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10 Years of Human Induced Pluripotent Stem Cells: From Theory to Accessible Research Tools

Do you remember what you were doing 29 June – 1 July 2006? It’s a period of time that the attendees of the International Society for Stem Cell Research 4th Annual Meeting and subsequently the entire stem cell research community will not have forgotten. For it was during this period that Professor Shinya Yamanaka first presented the work of his team showing that just four transcription factors were required to transform a skin cell into a pluripotent stem cell.

This technology is now called reprogramming and the cells generated from its use are termed induced pluripotent stem (iPS) cells. This year marks the 10 year anniversary of the paper from Prof. Yamanaka’s group detailing how iPS cells can be generated from adult human fibroblasts1. Since the technology to generate them was profiled, human iPSC cells have been increasingly used in cell biology research, toxicology studies, disease modelling and regenerative medicine. The ability of iPS cells to be cultured in vitro in a pluripotent state and the potential to differentiate them into any cell type has made them a highly sought after research tool.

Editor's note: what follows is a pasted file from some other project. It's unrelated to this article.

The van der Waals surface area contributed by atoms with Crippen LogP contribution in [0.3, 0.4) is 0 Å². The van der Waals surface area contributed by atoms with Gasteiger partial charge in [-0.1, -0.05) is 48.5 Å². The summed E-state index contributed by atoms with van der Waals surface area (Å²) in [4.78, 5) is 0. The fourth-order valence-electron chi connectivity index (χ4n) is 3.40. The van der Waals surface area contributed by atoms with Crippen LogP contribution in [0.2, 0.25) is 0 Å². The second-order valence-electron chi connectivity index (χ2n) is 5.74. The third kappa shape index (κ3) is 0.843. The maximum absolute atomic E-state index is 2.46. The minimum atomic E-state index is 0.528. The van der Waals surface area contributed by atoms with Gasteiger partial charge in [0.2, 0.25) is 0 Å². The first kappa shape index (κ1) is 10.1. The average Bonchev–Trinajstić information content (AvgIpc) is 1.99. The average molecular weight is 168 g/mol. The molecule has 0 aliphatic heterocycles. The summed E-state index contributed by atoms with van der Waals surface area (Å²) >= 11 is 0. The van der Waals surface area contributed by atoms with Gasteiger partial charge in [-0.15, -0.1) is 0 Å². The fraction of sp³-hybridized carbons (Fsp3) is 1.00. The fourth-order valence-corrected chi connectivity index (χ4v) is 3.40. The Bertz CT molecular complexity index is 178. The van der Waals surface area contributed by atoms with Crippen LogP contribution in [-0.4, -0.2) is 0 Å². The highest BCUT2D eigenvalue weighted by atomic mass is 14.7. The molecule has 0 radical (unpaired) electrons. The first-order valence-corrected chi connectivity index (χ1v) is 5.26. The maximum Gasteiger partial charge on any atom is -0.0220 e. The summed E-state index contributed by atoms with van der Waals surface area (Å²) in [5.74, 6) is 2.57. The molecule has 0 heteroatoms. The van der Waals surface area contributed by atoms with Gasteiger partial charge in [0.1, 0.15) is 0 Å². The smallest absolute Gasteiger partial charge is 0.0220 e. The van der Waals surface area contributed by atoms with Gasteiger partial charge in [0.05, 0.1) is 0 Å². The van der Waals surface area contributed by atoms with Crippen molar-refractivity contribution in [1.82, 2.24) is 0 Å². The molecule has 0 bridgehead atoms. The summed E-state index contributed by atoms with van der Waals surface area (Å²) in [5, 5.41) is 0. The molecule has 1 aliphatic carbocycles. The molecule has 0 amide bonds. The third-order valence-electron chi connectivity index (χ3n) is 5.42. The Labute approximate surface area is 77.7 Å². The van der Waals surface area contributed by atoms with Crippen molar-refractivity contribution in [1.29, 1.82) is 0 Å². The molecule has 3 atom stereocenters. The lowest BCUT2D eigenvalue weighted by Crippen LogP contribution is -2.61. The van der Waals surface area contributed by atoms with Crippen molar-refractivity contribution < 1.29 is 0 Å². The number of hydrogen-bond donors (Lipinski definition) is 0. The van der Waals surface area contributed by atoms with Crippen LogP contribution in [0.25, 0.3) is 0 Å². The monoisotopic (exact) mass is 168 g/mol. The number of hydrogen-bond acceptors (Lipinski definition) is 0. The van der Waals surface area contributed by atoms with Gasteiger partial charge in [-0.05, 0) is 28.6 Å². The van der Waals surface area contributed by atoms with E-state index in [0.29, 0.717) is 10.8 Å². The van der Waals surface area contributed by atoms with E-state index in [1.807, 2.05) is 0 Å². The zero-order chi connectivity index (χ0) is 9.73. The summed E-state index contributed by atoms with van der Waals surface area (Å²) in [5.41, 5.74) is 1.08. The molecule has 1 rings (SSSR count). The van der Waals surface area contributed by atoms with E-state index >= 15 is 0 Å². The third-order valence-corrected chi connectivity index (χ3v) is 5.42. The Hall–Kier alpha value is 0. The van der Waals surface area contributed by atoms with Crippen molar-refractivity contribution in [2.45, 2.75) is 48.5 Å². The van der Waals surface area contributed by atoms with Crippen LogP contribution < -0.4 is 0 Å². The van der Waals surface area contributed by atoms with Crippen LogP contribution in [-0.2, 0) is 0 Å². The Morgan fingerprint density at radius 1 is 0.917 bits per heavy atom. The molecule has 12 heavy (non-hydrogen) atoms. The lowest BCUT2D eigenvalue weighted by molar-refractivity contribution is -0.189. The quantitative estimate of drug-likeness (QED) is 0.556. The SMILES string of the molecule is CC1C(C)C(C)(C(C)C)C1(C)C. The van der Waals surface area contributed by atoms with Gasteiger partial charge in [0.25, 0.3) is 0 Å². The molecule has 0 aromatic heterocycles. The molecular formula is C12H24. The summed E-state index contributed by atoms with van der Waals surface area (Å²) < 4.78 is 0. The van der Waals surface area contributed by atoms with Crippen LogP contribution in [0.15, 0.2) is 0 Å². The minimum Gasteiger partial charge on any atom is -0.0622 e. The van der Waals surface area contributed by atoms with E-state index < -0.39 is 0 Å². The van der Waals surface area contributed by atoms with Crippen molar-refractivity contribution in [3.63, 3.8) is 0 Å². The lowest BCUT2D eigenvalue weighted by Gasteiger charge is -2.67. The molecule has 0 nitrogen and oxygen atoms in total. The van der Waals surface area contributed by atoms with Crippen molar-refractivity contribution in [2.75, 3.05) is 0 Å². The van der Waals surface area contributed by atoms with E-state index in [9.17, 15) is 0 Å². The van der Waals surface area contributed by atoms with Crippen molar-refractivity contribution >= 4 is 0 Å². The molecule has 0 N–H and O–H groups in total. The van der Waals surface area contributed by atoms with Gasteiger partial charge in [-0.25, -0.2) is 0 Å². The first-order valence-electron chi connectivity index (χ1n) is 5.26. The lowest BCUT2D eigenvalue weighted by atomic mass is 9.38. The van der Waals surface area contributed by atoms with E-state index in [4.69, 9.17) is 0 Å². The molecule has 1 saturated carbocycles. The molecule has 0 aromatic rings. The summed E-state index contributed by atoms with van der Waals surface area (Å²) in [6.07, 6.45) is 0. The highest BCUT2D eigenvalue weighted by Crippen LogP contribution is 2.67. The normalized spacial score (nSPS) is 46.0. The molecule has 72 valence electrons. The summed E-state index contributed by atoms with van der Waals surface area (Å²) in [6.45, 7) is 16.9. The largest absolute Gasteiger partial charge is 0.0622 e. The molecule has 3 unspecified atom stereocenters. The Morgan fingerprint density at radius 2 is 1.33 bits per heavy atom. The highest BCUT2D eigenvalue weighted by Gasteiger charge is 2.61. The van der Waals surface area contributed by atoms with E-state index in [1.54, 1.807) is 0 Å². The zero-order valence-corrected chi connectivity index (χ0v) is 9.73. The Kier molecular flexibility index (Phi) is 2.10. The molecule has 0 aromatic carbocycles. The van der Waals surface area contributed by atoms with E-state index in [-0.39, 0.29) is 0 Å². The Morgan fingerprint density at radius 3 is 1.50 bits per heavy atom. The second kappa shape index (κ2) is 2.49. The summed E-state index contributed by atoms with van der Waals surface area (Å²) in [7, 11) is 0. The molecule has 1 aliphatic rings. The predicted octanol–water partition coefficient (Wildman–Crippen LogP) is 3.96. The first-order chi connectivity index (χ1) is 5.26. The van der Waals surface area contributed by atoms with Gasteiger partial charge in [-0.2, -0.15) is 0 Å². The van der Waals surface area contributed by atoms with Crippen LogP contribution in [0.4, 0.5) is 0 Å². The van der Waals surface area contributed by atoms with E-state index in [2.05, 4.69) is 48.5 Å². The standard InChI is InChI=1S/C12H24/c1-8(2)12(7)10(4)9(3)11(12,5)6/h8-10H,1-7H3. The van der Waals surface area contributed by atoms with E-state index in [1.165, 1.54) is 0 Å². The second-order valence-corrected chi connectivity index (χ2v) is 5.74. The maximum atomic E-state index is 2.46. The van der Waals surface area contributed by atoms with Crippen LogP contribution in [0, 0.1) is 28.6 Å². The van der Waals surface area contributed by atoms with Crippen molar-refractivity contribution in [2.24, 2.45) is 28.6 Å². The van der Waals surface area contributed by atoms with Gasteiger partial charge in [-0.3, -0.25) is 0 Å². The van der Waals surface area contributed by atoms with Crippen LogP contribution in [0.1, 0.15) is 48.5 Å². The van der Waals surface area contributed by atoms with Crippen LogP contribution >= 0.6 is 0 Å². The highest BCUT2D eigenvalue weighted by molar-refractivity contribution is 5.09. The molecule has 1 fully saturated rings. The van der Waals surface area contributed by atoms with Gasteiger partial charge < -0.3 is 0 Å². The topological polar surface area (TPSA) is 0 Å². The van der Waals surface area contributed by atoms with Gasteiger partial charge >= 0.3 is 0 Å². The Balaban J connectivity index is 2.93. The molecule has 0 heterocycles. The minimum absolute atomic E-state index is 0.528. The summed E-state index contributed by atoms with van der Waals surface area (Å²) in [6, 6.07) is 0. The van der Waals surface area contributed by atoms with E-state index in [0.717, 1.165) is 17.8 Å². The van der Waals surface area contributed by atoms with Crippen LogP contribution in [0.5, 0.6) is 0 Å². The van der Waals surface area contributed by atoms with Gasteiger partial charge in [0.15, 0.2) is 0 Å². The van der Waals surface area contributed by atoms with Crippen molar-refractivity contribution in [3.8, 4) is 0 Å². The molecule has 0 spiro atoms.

The demand and requirement for high-quality iPS cell cells lead to significant investment into developing easy to access repositories of human iPS cell lines derived from both healthy volunteers and patients with a variety of genetic diseases. Two of the most notable collections are the EBiSC and HipSci iPS cell banks, which were respectively developed using funding from the European Innovative Medicines Initiative and joint funding from the UK based Wellcome Trust and Medical Research Council. Collectively, these two collections currently contain over 800 iPS cell lines and new lines are continually being added. ECACC is the official distributing partner for both the EBiSC and HipSci collections and iPS cell lines from either collection can be easily ordered from our website.



  1. Takahashi, Kazutoshi et al., 2007. Induction of Pluripotent Stem Cells from Adult Human Fibroblasts by Defined Factors. Cell , Volume 131 , Issue 5 , 861 - 872


January 2020